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IN THE SUPREME COURT OF THE STATE OF KANSAS

Nos. 90,850

90,854

STATE OF KANSAS,

Appellant,

v.

JERRI HUFF,

Appellee.

STATE OF KANSAS,

Appellant,

v.

JACK KELLEY,

Appellee.

SYLLABUS BY THE COURT

1. Whether appellate jurisdiction exists is a question of law over which the appellate court's scope of review is unlimited.

2. It is a fundamental proposition of Kansas appellate procedure that an appellate court obtains jurisdiction over the rulings identified in the notice of appeal.

3. Under the facts of this case, the State's notice of appeal from the district court's decision was adequate to give the Supreme Court jurisdiction in the State's challenge to the dismissal of criminal cases and the rulings on motions to suppress that supported them, despite the State's citation only to the statute concerning appeals as a matter of right from dismissals.

4. When analyzing a district court's suppression of evidence, an appellate court reviews the factual underpinnings of a district court's decision by a substantial competent evidence standard and the ultimate legal conclusion drawn from those facts by a de novo standard. An appellate court does not reweigh the evidence. The ultimate determination of the suppression of evidence is a legal question requiring independent appellate review.

5. A warrantless entry into a person's residence is not excusable when a warrantless search of the residence would be unconstitutional. Law enforcement officers' "protective sweep" of a residence constitutes a search.

6. Social guests have standing to assert a reasonable, subjective expectation of privacy that their host has in his or her residence.

7. Law enforcement officers may enter a residence without a warrant when they have probable cause for a search and exigent circumstances justify an immediate search.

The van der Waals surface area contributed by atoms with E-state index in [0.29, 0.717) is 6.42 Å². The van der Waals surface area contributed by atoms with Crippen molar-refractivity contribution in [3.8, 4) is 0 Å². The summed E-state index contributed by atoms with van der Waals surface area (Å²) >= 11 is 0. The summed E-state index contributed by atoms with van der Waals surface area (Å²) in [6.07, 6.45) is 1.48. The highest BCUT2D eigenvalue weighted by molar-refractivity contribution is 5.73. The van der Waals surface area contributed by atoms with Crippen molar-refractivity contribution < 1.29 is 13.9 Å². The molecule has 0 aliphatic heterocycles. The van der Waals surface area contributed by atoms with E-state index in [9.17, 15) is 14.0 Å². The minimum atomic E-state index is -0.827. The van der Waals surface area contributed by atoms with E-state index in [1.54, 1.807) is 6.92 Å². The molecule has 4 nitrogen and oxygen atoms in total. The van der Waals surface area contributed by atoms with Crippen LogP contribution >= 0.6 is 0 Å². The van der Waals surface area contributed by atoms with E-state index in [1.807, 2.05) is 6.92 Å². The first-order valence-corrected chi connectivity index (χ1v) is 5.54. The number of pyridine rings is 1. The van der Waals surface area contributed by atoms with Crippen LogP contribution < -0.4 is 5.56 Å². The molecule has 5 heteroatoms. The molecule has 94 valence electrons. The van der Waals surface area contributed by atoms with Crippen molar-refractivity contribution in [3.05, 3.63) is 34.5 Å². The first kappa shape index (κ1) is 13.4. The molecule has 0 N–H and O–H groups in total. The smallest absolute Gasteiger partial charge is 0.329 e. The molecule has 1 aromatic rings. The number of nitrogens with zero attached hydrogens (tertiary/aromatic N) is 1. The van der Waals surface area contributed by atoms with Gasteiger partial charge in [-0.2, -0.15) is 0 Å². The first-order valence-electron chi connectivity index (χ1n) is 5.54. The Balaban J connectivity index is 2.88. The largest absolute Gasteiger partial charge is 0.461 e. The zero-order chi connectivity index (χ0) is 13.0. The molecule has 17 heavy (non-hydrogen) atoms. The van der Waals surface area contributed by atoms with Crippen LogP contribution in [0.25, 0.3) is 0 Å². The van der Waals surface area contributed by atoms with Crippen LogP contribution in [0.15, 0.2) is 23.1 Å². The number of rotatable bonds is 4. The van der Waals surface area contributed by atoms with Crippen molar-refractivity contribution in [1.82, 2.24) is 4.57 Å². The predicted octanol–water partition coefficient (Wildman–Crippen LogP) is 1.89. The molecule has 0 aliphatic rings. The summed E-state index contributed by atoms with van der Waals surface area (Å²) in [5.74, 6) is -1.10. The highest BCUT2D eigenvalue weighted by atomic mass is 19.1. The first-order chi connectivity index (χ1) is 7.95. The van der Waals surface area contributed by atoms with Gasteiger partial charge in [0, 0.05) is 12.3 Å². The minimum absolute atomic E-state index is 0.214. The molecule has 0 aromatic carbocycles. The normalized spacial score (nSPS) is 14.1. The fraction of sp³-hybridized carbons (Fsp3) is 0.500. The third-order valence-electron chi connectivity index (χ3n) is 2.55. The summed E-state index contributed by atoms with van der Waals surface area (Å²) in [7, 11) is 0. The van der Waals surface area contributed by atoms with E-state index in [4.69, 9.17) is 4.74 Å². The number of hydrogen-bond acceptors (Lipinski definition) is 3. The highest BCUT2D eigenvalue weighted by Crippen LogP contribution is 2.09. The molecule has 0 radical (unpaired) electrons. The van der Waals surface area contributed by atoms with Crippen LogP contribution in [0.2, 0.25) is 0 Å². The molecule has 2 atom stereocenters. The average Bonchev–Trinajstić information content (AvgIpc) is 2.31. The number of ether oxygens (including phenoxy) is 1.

8. Kansas courts use the following nonexclusive list of factors to determine whether a warrantless search was justified by the existence of probable cause and exigent circumstances: (1) the gravity or violent nature of the offense with which the suspect is to be charged; (2) whether the suspect is reasonably believed to be armed; (3) a clear showing of probable cause; (4) strong reasons to believe that the suspect is in the premises; (5) a likelihood that the suspect will escape if not swiftly apprehended and; (6) the peaceful circumstances of the entry. The possible loss or destruction of evidence also is a factor to be considered.

9. On the record before us, the district court judge's decisions to suppress evidence and dismiss the cases against defendants should be affirmed. The factual underpinnings of the decisions were amply supported by substantial competent evidence, and the judge's legal reasoning was sound.

10. On the record before us, the inevitable discovery doctrine does not apply.

11. A person's absence from his or her residence does not erase the expectation of privacy in that residence, even if the absence is due to the person's arrest.

Appeal from Saline district court; DANIEL L. HEBERT, judge. Opinion filed June 25, 2004. Affirmed.

Bobby J. Hiebert, Jr., assistant county attorney, argued the cause, and Ellen Mitchell, county attorney, and Phill Kline, attorney general, were with him on the brief for appellant.

Randall L. Hodgkinson, deputy appellate defender, argued the cause and was on the brief for appellee Huff.

Michael K. Sheahon, of Sweet and Sheahon, of Salina, argued the cause and was on the brief for appellee Kelley.

The opinion of the court was delivered by

BEIER, J.: The State brings these appeals to challenge the district court's suppression of evidence and its resulting dismissals of its prosecutions of Jerri Huff and Jack Kelley for possession of methamphetamine.

The facts that led to the suppression are as follows: